FNZ 13 - Encyrtidae (Insecta: Hymenoptera) - Intraspecific variation in New Zealand
Noyes, JS 1988. Encyrtidae (Insecta: Hymenoptera). Fauna of New Zealand 13, 192 pages.
( ISSN 0111-5383 (print), ; no. 13. ISBN 0-477-02517-X (print), ). Published 09 May 1988
Intraspecific variation in New Zealand
A striking feature of the New Zealand encyrtids is the extreme intraspecific variability of most of the endemic or indigenous species. Indeed, fairly detailed preliminary studies indicated that there might be as many as 53 endemic or indigenous species present in the material examined, whereas this revision recognises only 39. Among those species for which sizeable samples have been examined (n > 25), many appear to exhibit a greater degree of variation than is known to exist in any encyrtid species outside New Zealand. This variation is not limited to endemic species; it is greatest in Tetracnemoidea bicolor, which is likely to be Australian in origin, and which has been described four times in three different genera. Furthermore, variation does not appear to be linked to geographical distribution or to altitude, except perhaps in Odiaglyptus biformis, of which completely orange forms are known from more northerly latitudes, and in Adelencyrtoides variabilis, which is generally larger and darker in more southerly latitudes.
This variation is often so extreme that given small, isolated samples of a single species it is very easy to accept that several species may be present. However, with larger samples it becomes impossible to divide the material into discrete morphological segregates. Principal component analysis has been used in an attempt to recognise morphological segregates of some of the more variable species, for which it was difficult to accept that only one species was present, viz, Adelencyrtoides blastothrichus, A. inconstans, A. novaezealandiae, A. otago, A. variabilis, Austrochoreia antipodis, and Tetracnemoidea brounii. The results of these analyses for Adelencyrtoides novaezealandiae are presented in Text-figure 1. An attempted analysis of Tetracnemoidea bicolor proved unsatisfactory because the presence or absence of wings and the segmentation of the antennal club tended to independently distinguish groups. While it is easy enough to remove the effect of segmentation, it is difficult to do the same for the presence or absence of wings because the relative length of wings has an effect on some of the characters used in the analysis, e.g., relative length of the pronotum, mesoscutum, and scutellum.
Intraspecific variation, both geographic and individual, has been noted in other groups of insects in New Zealand, but unfortunately very little information on this has been published to date. Franciscolo (1980) noted extreme individual variation in the mordellid beetle Stenomordellaria neglecta (Broun), and Butcher (1984) noted an unusual degree of variation in some species of the carabid genus Holcaspis, although apparently not to the extent indicated by the present study. J.C. Watt (pers. comm.) maintains that all coleopterists who have worked on the New Zealand fauna have found considerable geographic and individual variation within species. The phenomenon has also been noted in Thysanoptera (L.A. Mound, pers. comm.) and other groups of Hymenoptera Parasitica. e.g., Ichneumonidae (I.D. Gauld, pers. comm.) and Proctotrupoidea (L. Masner. pers. comm.). In the words of one: "It is as though someone has taken the gene pool and given it a good stir". Watt (1983) comments that many beetles with reduced or vestigial wings have limited capability for dispersion and thus they tend to form series of semi-isolated populations with limited gene flow. When such populations come together again they may fail to interbreed, having speciated, or may interbreed producing complex patterns of geographic variation. While this may account for unusual geographic variation in the species of many groups, it is unlikely to be the reason for the extreme individual variation noted in indigenous species of Encyrtidae, for two reasons. First, populations of encyrtids are likely to be isolated for only relatively short periods because, unlike beetles, even flightless individuals can be wind-carried for considerable distances. This would allow periodic genetic exchange between even well separated populations. Second, it is possible that encyrtids are a relativelv recent addition to the New Zealand fauna; many species may even have appeared here in the last 10 000 years or so, i.e., since the last glaciation.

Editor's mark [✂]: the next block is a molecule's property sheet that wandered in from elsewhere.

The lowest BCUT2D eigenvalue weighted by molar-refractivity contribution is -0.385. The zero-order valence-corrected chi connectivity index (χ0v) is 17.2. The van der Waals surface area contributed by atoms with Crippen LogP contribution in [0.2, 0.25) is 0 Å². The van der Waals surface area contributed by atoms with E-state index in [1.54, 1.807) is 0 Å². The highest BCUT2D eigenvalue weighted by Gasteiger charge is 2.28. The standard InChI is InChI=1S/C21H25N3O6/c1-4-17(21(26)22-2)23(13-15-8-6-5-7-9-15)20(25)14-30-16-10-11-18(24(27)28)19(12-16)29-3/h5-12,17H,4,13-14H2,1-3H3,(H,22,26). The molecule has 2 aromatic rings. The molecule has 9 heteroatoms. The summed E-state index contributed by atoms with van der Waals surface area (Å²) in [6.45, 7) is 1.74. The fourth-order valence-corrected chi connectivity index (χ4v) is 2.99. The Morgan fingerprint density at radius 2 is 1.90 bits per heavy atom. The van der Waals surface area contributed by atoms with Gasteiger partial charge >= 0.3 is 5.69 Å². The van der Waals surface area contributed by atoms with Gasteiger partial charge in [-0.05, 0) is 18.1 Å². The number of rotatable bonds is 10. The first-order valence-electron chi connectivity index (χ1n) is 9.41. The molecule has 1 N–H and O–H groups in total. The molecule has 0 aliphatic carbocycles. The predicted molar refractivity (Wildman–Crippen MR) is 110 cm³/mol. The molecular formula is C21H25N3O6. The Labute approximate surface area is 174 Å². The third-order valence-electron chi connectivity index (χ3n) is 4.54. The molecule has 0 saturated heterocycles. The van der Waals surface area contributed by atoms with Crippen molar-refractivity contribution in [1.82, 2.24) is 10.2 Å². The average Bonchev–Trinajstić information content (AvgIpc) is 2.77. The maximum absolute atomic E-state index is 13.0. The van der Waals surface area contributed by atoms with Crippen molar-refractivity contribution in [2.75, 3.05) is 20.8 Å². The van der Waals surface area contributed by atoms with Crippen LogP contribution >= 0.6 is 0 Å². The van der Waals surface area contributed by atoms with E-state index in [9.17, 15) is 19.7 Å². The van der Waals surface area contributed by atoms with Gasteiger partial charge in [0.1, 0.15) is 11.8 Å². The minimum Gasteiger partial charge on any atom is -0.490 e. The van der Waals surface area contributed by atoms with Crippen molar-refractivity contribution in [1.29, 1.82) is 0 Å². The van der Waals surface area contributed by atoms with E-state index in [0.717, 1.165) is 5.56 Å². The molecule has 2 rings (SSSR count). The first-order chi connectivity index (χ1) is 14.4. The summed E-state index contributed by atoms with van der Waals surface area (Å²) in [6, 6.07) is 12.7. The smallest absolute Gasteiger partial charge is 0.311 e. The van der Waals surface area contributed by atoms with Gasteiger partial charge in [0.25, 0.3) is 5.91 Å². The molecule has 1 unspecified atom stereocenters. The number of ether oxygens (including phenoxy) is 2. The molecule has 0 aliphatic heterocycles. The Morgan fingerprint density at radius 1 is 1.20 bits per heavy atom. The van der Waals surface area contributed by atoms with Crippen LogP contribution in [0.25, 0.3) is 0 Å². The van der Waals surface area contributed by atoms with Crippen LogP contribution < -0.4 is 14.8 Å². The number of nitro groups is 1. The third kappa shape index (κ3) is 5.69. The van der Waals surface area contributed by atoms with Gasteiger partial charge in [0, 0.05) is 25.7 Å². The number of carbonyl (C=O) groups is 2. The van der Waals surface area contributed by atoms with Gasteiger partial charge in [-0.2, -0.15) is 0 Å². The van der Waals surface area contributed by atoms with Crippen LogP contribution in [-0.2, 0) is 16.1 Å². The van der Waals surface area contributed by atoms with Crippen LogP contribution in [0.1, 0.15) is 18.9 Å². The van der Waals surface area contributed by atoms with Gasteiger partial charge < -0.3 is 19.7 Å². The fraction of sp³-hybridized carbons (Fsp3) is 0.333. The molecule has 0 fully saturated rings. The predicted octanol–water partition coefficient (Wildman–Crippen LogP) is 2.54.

It is probable that many vacant ecological niches have become available only relatively recently. The main hosts in New Zealand are Coccoidea, which are relatively diverse on these islands, there being probably at least 500 endemic or indigenous species and a further 150 recently introduced (J.M. Cox, pers. comm.). About half of the species of Pseudococcidae recognised by Cox (1987) are known from alpine or subalpine habitats, and many are restricted to individual mountains or mountain ranges. Such localised distribution suggests that the species concerned have evolved since the last glaciation, the females being completely flightless, fairly sedentary, and unlikely to be dispersed by wind; a wider distribution could be expected if they had earlier origins. This may also be the case with the other major families of Coccoidea represented in New Zealand, but this is unknown at present. Thus, it is possible that their parasites, which are readily dispersed by wind, are at present adapting to particular hosts and particular habitats, resulting in a high level of genetic variability which in turn gives rise to extensive phenotypic variation. Genetic variability could be maintained by periodic gene exchange between otherwise isolated populations by means of wind-carried individuals.